“What do you want?”
What a simple… loaded… treacherous question. It is a question that many of us find hardest to respond with any modicum of honesty. Most of initially blurt out the most obvious surface answers. What do we want? We want what anyone wants: to be comfortable financially, lighter in weight and responsibility, to be beautiful, to be loved, to belong, to know that we matter.
Write that down. Write that down, and any other surface answer that comes to mind. Then ask the question again.
“What do you want?”
With the first layer peeled away, perhaps a new list makes its way into your consciousness. Perhaps your inner Dalai Lama surfaces and extends beyond personal wants and needs: We want less of the bad and more of the good. We want people to act like they have some sense (especially the people in our lives), we want everyone to be happy, we want everyone to be free, we want world peace.
Write it down, along with whatever else comes to mind. Ask the question again.
“What do you want?”
This exercise in peeling back the layers of self can go on as long as the layers need removing. It will take as long as it takes. There is no time limit to how long it takes or how deep we choose to go. The act of writing things down gives shape and clarity to our feelings and desires. Every feeling, no matter how frivolous, serves a purpose… even if that purpose is to help us get closer to what we really want, and who we really are. When we are done… when we’ve asked the question, and the singular answer reveals itself, we have the purpose for our choice to grow. We have the mantra that leads to the nature of self love in our singular life.
For as long as I can remember, I have been driven by the weight of responsibility. To myself, I had the responsibility to be strong, to repair all that was broken before me, to be right (to be RIGHT), to know, to be 10 steps ahead of everyone around me that I might help the world be a better place.
But there is is, the ugly reality of what I thought I was and what I knew was expected of me… from myself. On the surface, this noble quest made me work harder, learn as much as I could absorb, and push myself to new heights. Working as a journalist (1995+) gave me the much needed fuel to keep this endeavor going for decades. I excelled at my career, even at one point becoming the youngest executive producer in a mid-market network O&O. I was fixing things… people… making things better. I wish I could tell you that some great journey to some exotic place helped me see to the heart of my being. There was no such romantic notion. Instead, in 2012, while diving deeper into the lessons of energetic expression, our instructor casually asked:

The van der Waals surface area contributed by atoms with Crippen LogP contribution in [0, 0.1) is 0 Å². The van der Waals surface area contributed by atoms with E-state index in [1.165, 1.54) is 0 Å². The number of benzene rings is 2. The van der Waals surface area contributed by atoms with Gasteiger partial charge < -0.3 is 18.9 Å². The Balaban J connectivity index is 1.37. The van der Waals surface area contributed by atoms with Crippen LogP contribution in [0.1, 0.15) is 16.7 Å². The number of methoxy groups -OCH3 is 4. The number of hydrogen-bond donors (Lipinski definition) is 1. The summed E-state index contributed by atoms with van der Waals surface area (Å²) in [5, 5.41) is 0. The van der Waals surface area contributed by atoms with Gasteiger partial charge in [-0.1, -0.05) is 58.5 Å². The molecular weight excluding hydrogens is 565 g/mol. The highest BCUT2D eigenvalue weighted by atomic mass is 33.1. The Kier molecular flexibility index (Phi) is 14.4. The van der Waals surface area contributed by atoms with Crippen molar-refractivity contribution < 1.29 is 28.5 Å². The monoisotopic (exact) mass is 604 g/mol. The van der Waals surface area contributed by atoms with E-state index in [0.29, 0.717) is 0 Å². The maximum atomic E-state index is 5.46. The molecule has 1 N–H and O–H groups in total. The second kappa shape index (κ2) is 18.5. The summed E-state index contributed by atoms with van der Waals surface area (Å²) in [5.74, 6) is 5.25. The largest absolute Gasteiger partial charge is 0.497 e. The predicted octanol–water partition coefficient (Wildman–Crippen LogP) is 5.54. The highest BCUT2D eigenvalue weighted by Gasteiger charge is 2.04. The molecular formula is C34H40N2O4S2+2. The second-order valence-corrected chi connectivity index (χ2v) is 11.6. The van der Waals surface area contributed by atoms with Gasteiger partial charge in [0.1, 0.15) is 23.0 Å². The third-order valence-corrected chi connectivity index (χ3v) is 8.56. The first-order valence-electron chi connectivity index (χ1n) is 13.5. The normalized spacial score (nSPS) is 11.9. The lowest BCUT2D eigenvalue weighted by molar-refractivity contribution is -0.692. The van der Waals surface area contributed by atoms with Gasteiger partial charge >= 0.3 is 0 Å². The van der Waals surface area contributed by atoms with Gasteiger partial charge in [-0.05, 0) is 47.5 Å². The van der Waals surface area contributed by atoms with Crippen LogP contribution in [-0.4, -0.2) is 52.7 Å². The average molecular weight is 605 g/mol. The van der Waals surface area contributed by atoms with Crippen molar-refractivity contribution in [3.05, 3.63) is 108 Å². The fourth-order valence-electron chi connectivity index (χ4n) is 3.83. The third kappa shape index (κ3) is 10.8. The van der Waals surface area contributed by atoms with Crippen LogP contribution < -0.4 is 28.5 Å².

“Would you like to be Right, or would you like to be Free?”
I never looked up. I wrote in all caps: I WANT TO BE FREE.
There it was, the simple reality that I had buried under years of physical and mental effort. I wanted to be free from emotional parasites (the lot of whom I’d gathered over a lifetime and continued to ‘feed’ my energy as they needed), free from the illusory ‘nobility’ of fixing broken things, free of my own unrealistic expectations of what I should be… versus what I actually was. I came in contact with my truest self in a flash of immense emotional pain, in a public space with humans who were kind enough not to react and let me be. There were lots of tears after that… for a period of time that I no longer remember. Lots of moments when I shut down and didn’t deal with anyone for fear of unleashing decades of resentment that I’d built up against my illusory ‘purpose.’ I walked away from a lot of things (and a lot of people) that might have made me more successful on the surface by association, but that threatened to poison my truest self. It was in this period, that I discovered what it was truly like to care to myself.
For me, self care is not about lighting a candle or burning sage. It is not about vacations and walks through nature and puppies and babies. All of these things are wonderful, and I indulge the physical pleasures of such early and often. For me, self care is about time. “The trouble is you think you have time” is the saying. Time is the most precious thing to me. And my time to myself is non-negotiable. I can find that time whenever I need it. It is not in the 10 minutes at the top of my day or the hour at the end. The meditation comes naturally after years of consciousness, and does not impede my ability to hold space for those around me. With guidance by many mentors whose infinite patience and love has allowed me grow, I’ve learned to hold space for my authentic self. I’ve learned to nurture my spirit with quality of breath and intention. That practice makes it so much easier for me to hold space for others (including broken things) without taxing my own spirit. In this, I’ve found balance. In this, I’ve found freedom.